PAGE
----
When the sufferer has been struck dumb by affliction, then such silent but attentive presence may provide a first and fundamental break with the desolating isolation of suffering. The readiness of another to care and to listen may nurture the readiness of the sufferer to seek care and to attempt to express the hurt. And in response to voiced suffering, compassion still listens attentively, but now also seeks words of its own. Those words may begin simply by joining compassionately in the lament, but they will also seek to join love to hope and faith. They struggle to identify (or to provide) some new possibilities in the midst of the affliction and in spite of the darkness.
The help and the hope are not voiced in some easy exhortation to "turn your scars into stars" or some other vacuous saw of "possibility thinking." There may be, however, a real possibility of restoring health in some degree, or of some relief from pain. There may be a possibility of words and deeds worth doing in spite of the affliction, words of affection or forgiveness, deeds of friendship or reconciliation. Or there may at least be the possibility of some enjoyable moments with family or friends. Some of these possibilities can be identified by words of hope; perhaps some can be opened up by the deeds of other helpers. Such words and deeds may provide an initial remedy for the sense of fatedness that marks despair. And they may prepare the way for words and deeds of faith.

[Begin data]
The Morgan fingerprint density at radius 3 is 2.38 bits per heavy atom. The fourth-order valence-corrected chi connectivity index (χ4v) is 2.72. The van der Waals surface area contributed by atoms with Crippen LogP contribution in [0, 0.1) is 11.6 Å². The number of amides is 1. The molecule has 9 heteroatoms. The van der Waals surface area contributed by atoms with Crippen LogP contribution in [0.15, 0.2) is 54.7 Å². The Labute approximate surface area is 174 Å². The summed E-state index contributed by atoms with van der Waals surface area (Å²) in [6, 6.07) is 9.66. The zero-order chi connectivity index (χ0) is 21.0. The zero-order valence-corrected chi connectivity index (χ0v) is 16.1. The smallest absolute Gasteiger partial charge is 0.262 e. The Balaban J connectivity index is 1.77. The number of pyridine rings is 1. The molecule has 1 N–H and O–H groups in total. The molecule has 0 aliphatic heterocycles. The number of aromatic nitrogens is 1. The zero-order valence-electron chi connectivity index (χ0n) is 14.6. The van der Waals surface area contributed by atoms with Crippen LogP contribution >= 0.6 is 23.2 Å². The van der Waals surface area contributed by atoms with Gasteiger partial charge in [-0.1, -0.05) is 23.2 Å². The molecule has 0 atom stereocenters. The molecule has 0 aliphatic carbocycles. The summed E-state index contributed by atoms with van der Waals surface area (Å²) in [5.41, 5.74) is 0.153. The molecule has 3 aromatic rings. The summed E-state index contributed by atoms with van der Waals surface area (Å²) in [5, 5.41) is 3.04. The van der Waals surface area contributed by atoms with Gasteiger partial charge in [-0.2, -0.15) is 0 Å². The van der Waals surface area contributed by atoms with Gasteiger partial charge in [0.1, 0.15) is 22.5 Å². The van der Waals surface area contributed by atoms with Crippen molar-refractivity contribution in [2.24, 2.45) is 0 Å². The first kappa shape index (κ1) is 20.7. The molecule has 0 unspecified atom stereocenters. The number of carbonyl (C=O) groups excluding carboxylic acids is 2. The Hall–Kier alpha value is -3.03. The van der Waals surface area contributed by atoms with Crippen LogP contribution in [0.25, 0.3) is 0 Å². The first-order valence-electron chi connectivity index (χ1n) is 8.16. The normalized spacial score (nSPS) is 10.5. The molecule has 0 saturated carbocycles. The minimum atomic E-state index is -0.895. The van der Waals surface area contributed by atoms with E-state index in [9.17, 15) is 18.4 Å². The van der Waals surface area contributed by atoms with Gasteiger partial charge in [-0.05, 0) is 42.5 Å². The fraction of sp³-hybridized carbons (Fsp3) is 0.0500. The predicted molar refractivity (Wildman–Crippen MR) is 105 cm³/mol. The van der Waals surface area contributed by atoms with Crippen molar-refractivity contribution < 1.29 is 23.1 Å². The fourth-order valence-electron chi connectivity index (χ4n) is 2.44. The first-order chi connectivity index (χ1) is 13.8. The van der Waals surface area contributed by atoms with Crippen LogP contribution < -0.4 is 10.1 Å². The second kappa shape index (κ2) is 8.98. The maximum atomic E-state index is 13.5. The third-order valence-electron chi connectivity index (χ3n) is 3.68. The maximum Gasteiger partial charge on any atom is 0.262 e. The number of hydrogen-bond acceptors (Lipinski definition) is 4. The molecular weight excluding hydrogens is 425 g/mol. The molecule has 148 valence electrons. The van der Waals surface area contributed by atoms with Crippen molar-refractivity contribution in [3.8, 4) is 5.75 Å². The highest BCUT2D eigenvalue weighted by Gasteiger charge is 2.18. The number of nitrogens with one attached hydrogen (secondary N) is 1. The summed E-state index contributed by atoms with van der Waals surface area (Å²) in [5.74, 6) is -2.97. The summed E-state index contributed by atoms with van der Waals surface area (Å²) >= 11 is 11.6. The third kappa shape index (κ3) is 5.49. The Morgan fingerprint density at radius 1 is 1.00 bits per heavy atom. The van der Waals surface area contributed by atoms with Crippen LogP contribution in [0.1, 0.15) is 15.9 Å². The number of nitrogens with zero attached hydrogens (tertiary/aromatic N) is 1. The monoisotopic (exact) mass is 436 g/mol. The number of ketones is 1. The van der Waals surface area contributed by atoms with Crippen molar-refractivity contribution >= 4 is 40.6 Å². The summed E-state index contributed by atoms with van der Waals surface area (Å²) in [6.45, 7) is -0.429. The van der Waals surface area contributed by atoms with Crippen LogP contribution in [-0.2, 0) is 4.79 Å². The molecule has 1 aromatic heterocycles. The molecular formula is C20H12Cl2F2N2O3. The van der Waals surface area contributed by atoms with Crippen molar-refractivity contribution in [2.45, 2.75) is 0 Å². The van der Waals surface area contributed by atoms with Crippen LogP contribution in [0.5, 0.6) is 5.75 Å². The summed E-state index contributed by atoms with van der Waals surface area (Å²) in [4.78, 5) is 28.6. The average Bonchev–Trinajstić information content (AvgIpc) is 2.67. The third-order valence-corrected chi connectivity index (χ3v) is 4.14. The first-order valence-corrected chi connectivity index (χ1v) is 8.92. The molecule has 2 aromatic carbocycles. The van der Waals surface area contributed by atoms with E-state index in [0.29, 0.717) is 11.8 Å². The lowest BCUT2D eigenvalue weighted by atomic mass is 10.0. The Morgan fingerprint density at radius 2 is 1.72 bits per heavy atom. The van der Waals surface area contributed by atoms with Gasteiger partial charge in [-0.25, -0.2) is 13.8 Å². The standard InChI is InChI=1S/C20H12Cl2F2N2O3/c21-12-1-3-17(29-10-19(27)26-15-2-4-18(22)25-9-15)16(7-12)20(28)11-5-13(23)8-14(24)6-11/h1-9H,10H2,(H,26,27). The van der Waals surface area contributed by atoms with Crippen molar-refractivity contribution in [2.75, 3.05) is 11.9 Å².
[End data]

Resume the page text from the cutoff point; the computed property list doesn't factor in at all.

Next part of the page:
To keep faith with the sufferer is sometimes also to keep faith for the sufferer. Other helpers may recite the Apostles Creed in the presence of those for whom the darkness has deepened. It is still their creed, even if they cannot just now say with confidence, "I believe … in the resurrection of the body and the life everlasting."
They may pray the Lord's Prayer in the presence of those who suffer. It is still their prayer when others invoke "Our Father" and pray for the coming kingdom and for a taste of it in such extraordinary things as forgiveness and such ordinary things as everyday bread and a good night's rest. Such words and deeds of faith offer the resources of the tradition and the community to interpret the world and the powers that bear down on us in faith rather than in despair.
Did the psalmist in Psalm 88 find a path from the edge of hell to hope and love and faith? Did the darkness retreat before the light made manifest in the care of the community of hope and love and faith? We do not know, of course, and there is no guarantee that other helpers in the church will be able to rescue any from the bondage of a darkness that has deepened to despair. We are not the Messiah, after all.